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CFP: Taking Stock: Museum Studies and Museum Practices in Canada
hosted by the Museum Studies Program, Faculty of Information, University of Toronto, Canada
April 22-24, 2010
Proposals due: November 30, 2009
Over the past 40 years, the discipline of Museum Studies has grown beyond its foundational premise as the study of museum organization and management to become a field informed by interdisciplinarian approaches, pedagogies and techniques. Some have argued that Museum Studies has not only come of age, as an academic discipline it has moved into the mainstream. Yet for many, the very formulation of this discipline continues to be a subject of intense reflection and debate, while its relationship with the community of professional practitioners it intends to serve is complex.
While much has been written on Museum Studies/Museology from the UK, US, Australian and European perspectives, less has been articulated about Canadian traditions in the field. Despite over four decades of formal academic training and almost two centuries of professional practices, there are no Canadian national journals, nor annual academic conferences dedicated to the subject of Museum Studies. Doubtless a Canadian museology exists, however the research of Canadian museum scholars continues to be diffused across regional, linguistic, and disciplinarian lines.
The Master of Museum Studies program at the University of Toronto marks its 40th anniversary with a conference that aims to create a forum for a nation-wide debate and critical examination of the academic discipline of Museum Studies in Canada in historical and contemporary contexts, and how this discipline registers within broader global traditions, pedagogies and practices.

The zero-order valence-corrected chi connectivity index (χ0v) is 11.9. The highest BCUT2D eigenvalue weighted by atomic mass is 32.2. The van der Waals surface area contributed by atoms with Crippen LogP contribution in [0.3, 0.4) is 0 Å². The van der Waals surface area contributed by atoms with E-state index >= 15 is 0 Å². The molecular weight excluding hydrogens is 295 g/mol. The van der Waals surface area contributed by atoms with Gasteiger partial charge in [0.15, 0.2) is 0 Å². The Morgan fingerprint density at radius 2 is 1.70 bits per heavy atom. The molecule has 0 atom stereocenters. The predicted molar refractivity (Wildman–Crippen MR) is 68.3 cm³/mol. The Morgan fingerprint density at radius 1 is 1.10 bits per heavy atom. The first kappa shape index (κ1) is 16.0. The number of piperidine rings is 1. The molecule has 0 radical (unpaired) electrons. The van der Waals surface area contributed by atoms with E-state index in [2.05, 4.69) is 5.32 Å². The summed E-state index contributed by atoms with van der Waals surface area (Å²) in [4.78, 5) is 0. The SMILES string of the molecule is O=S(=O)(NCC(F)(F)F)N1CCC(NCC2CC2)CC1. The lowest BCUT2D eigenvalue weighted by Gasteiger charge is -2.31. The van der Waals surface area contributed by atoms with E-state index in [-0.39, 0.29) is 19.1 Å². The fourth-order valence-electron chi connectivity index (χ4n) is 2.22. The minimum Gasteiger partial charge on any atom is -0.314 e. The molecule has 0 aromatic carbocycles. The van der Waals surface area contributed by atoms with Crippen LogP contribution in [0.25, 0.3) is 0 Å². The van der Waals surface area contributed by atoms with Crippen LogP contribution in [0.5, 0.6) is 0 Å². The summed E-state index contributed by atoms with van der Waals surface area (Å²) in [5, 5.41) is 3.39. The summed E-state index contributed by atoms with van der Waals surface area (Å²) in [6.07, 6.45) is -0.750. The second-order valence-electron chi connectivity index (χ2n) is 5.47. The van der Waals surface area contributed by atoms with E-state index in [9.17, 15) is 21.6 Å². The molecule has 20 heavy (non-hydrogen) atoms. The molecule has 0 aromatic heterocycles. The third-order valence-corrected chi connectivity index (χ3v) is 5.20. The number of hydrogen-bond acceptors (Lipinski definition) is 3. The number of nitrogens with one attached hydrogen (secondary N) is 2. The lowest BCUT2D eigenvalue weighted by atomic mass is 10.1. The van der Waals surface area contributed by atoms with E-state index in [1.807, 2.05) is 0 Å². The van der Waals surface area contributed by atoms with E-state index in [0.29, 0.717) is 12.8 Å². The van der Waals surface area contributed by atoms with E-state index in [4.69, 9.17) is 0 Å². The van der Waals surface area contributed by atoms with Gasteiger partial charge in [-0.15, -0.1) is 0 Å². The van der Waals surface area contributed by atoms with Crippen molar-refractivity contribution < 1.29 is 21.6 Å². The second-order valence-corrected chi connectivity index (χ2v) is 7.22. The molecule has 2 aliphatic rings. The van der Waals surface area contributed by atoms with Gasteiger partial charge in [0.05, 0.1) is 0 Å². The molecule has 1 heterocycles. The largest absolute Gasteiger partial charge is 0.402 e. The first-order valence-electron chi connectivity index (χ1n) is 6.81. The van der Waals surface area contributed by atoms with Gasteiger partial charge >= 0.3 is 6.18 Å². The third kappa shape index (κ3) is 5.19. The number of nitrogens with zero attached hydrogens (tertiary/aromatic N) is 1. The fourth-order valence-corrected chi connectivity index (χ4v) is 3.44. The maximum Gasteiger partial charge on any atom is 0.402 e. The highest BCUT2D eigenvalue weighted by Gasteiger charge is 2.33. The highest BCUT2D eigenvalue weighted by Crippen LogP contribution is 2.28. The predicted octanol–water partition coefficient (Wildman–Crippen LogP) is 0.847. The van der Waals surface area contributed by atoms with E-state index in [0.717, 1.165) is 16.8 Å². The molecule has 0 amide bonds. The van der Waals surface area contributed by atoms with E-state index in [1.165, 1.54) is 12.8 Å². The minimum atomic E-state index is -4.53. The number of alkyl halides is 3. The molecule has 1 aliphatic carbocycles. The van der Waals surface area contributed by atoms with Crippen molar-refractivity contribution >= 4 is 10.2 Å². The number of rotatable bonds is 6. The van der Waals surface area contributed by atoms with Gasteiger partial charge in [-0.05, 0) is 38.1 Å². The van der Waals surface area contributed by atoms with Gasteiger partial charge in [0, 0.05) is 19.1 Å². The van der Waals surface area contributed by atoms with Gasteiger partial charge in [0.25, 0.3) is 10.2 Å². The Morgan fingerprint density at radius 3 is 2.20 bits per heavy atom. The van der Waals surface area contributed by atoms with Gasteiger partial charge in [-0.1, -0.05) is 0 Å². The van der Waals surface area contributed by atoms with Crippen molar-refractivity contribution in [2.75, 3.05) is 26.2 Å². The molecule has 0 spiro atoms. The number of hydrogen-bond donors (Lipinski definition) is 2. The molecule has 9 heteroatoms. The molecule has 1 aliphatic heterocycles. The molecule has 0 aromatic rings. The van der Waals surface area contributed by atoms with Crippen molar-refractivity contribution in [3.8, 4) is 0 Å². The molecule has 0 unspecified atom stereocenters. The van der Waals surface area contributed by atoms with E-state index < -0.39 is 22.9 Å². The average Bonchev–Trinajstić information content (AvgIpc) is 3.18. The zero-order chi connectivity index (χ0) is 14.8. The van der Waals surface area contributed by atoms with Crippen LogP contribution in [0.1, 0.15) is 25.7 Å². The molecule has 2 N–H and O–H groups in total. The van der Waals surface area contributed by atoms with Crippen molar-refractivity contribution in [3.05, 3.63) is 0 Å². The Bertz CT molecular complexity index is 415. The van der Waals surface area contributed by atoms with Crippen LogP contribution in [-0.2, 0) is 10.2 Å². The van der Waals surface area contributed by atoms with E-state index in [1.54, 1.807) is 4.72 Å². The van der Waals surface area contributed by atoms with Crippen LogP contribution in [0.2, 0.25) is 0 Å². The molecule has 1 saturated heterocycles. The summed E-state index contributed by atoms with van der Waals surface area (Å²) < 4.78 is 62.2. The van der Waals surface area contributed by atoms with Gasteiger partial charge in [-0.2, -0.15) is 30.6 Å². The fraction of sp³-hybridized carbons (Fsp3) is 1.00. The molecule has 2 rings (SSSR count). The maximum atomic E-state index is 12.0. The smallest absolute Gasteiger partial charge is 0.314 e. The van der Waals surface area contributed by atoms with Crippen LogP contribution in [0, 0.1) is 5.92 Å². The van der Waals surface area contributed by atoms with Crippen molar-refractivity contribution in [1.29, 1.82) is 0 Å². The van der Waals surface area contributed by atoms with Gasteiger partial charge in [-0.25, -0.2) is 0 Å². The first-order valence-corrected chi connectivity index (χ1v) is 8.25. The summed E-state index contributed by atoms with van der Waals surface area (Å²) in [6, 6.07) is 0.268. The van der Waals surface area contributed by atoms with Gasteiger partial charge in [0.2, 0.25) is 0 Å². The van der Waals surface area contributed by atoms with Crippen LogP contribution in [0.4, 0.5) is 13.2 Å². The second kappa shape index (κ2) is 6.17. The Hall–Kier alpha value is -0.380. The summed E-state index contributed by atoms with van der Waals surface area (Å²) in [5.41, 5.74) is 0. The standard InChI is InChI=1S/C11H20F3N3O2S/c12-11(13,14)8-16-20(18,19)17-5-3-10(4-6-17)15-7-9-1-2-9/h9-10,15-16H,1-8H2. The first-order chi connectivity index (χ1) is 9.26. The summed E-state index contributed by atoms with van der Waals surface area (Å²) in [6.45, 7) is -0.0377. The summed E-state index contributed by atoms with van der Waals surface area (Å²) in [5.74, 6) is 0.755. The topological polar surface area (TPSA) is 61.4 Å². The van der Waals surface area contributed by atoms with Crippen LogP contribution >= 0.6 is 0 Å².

Robert R. Janes will be providing the keynote address on Thursday, April 22, 2010.
Instructions for submission of paper abstracts:
We invite proposals for twenty-minute papers (8-10 pp) that address the field of Museum Studies in Canada, as academic discipline and in terms of the nature of research this field and its practitioners undertake. We welcome contributions from a wide range of viewpoints that interrogate the field of Museum Studies, its histories, epistemologies, theoretical underpinnings and practices. Acknowledging that the discipline is itself informed by a variety of other disciplines, we are interested in diverse methodological and subject-area approaches. Presentations may include analyses of case studies, historical overviews, and comparative frameworks, as well as theoretical articulations of and for museological practice.
Possible trajectories of enquiry may arise from the following themes:
• What is “Canadian” about Museum Studies in Canada?
• National/regional traditions in the discipline of Museum Studies: its curriculum and research interests;
• The relationship of Museum Studies to professional museum practice in Canada;
• Citizenship and national museology;
• Museology and Canadian cultural policy;
• History and theory of Canadian museological practices;
• Canadian museological theory and praxis in contemporary political context;
• How Canadian museological practices respond to contemporary issues of citizenship, identity, community, and meaning-making.
Please send a 300-word paper proposal and one page C.V. to email@example.com no later than November 30, 2009. Please indicate “Taking Stock” in the subject box of your message, and include the title of your presentation and your institutional affiliation in your correspondence. Successful applicants will be notified in December 2009.
Delegates who would like to participate in the event but who wish not to present are encouraged to contact Nina Boric at firstname.lastname@example.org (416.505.8009) to register their interest. Information is also available on the website http://takingstockmuseumstudies.ischool.utoronto.ca/